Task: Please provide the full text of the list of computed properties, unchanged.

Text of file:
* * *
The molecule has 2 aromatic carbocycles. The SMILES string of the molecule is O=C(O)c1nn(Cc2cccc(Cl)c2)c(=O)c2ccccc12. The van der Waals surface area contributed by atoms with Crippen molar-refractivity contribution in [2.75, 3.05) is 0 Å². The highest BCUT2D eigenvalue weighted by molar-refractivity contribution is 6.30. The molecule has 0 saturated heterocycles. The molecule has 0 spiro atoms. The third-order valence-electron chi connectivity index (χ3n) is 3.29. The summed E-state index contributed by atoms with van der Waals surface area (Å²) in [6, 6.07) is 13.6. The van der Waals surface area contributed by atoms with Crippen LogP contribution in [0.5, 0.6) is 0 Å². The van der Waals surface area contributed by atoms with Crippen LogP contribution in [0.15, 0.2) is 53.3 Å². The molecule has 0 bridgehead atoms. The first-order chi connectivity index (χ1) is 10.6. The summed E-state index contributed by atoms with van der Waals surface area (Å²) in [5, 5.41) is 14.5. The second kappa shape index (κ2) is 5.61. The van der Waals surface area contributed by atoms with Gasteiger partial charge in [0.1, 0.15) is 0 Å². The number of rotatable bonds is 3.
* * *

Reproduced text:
The molecule has 2 aromatic carbocycles. The SMILES string of the molecule is O=C(O)c1nn(Cc2cccc(Cl)c2)c(=O)c2ccccc12. The van der Waals surface area contributed by atoms with Crippen molar-refractivity contribution in [2.75, 3.05) is 0 Å². The highest BCUT2D eigenvalue weighted by molar-refractivity contribution is 6.30. The molecule has 0 saturated heterocycles. The molecule has 0 spiro atoms. The third-order valence-electron chi connectivity index (χ3n) is 3.29. The summed E-state index contributed by atoms with van der Waals surface area (Å²) in [6, 6.07) is 13.6. The van der Waals surface area contributed by atoms with Crippen LogP contribution in [0.5, 0.6) is 0 Å². The van der Waals surface area contributed by atoms with Crippen LogP contribution in [0.15, 0.2) is 53.3 Å². The molecule has 0 bridgehead atoms. The first-order chi connectivity index (χ1) is 10.6. The summed E-state index contributed by atoms with van der Waals surface area (Å²) in [5, 5.41) is 14.5. The second kappa shape index (κ2) is 5.61. The van der Waals surface area contributed by atoms with Gasteiger partial charge in [0.1, 0.15) is 0 Å². The number of rotatable bonds is 3.